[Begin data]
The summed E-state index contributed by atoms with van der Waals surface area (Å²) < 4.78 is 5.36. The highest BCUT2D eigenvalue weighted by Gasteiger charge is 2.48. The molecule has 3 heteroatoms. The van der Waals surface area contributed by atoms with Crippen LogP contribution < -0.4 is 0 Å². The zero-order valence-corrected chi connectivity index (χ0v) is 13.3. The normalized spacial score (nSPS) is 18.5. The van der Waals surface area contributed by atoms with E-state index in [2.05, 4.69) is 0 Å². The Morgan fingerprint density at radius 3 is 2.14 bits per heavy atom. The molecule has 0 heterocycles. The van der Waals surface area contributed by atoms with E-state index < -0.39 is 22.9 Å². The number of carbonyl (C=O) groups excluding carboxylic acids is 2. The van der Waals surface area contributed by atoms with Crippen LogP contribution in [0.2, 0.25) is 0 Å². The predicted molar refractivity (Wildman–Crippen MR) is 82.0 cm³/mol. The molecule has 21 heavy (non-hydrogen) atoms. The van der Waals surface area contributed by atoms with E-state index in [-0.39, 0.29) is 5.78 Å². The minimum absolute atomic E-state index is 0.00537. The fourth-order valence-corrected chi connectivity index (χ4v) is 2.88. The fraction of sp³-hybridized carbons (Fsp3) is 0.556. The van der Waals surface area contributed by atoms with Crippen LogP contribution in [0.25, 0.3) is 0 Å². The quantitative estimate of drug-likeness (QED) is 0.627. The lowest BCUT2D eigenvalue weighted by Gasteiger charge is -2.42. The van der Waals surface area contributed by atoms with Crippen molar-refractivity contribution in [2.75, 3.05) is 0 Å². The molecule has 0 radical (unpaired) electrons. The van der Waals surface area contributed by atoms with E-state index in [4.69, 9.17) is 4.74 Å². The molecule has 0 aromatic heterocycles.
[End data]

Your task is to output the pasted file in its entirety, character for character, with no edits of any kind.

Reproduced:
The summed E-state index contributed by atoms with van der Waals surface area (Å²) < 4.78 is 5.36. The highest BCUT2D eigenvalue weighted by Gasteiger charge is 2.48. The molecule has 3 heteroatoms. The van der Waals surface area contributed by atoms with Crippen LogP contribution < -0.4 is 0 Å². The zero-order valence-corrected chi connectivity index (χ0v) is 13.3. The normalized spacial score (nSPS) is 18.5. The van der Waals surface area contributed by atoms with E-state index in [2.05, 4.69) is 0 Å². The Morgan fingerprint density at radius 3 is 2.14 bits per heavy atom. The molecule has 0 heterocycles. The van der Waals surface area contributed by atoms with E-state index < -0.39 is 22.9 Å². The number of carbonyl (C=O) groups excluding carboxylic acids is 2. The van der Waals surface area contributed by atoms with Crippen LogP contribution in [0.2, 0.25) is 0 Å². The predicted molar refractivity (Wildman–Crippen MR) is 82.0 cm³/mol. The molecule has 21 heavy (non-hydrogen) atoms. The van der Waals surface area contributed by atoms with E-state index in [-0.39, 0.29) is 5.78 Å². The minimum absolute atomic E-state index is 0.00537. The fourth-order valence-corrected chi connectivity index (χ4v) is 2.88. The fraction of sp³-hybridized carbons (Fsp3) is 0.556. The van der Waals surface area contributed by atoms with Crippen LogP contribution in [0.25, 0.3) is 0 Å². The quantitative estimate of drug-likeness (QED) is 0.627. The lowest BCUT2D eigenvalue weighted by Gasteiger charge is -2.42. The van der Waals surface area contributed by atoms with Crippen molar-refractivity contribution in [2.75, 3.05) is 0 Å². The molecule has 0 radical (unpaired) electrons. The van der Waals surface area contributed by atoms with E-state index in [4.69, 9.17) is 4.74 Å². The molecule has 0 aromatic heterocycles.